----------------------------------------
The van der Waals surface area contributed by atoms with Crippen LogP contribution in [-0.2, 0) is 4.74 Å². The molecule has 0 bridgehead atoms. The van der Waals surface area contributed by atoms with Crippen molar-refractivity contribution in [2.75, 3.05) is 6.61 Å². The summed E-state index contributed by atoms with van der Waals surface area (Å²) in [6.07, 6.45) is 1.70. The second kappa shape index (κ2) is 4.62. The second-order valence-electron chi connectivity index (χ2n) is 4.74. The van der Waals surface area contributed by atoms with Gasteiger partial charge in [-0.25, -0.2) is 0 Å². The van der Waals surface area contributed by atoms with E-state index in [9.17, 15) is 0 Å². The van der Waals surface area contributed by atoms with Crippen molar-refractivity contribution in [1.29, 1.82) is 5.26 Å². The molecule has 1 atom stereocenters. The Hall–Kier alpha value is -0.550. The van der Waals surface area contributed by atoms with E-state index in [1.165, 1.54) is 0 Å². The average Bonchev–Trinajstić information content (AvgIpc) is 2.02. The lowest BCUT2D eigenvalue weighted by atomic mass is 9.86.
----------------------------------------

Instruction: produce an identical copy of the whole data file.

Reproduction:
The van der Waals surface area contributed by atoms with Crippen LogP contribution in [-0.2, 0) is 4.74 Å². The molecule has 0 bridgehead atoms. The van der Waals surface area contributed by atoms with Crippen molar-refractivity contribution in [2.75, 3.05) is 6.61 Å². The summed E-state index contributed by atoms with van der Waals surface area (Å²) in [6.07, 6.45) is 1.70. The second kappa shape index (κ2) is 4.62. The second-order valence-electron chi connectivity index (χ2n) is 4.74. The van der Waals surface area contributed by atoms with Gasteiger partial charge in [-0.25, -0.2) is 0 Å². The van der Waals surface area contributed by atoms with E-state index in [9.17, 15) is 0 Å². The van der Waals surface area contributed by atoms with Crippen molar-refractivity contribution in [1.29, 1.82) is 5.26 Å². The molecule has 1 atom stereocenters. The Hall–Kier alpha value is -0.550. The van der Waals surface area contributed by atoms with E-state index in [1.165, 1.54) is 0 Å². The average Bonchev–Trinajstić information content (AvgIpc) is 2.02. The lowest BCUT2D eigenvalue weighted by atomic mass is 9.86.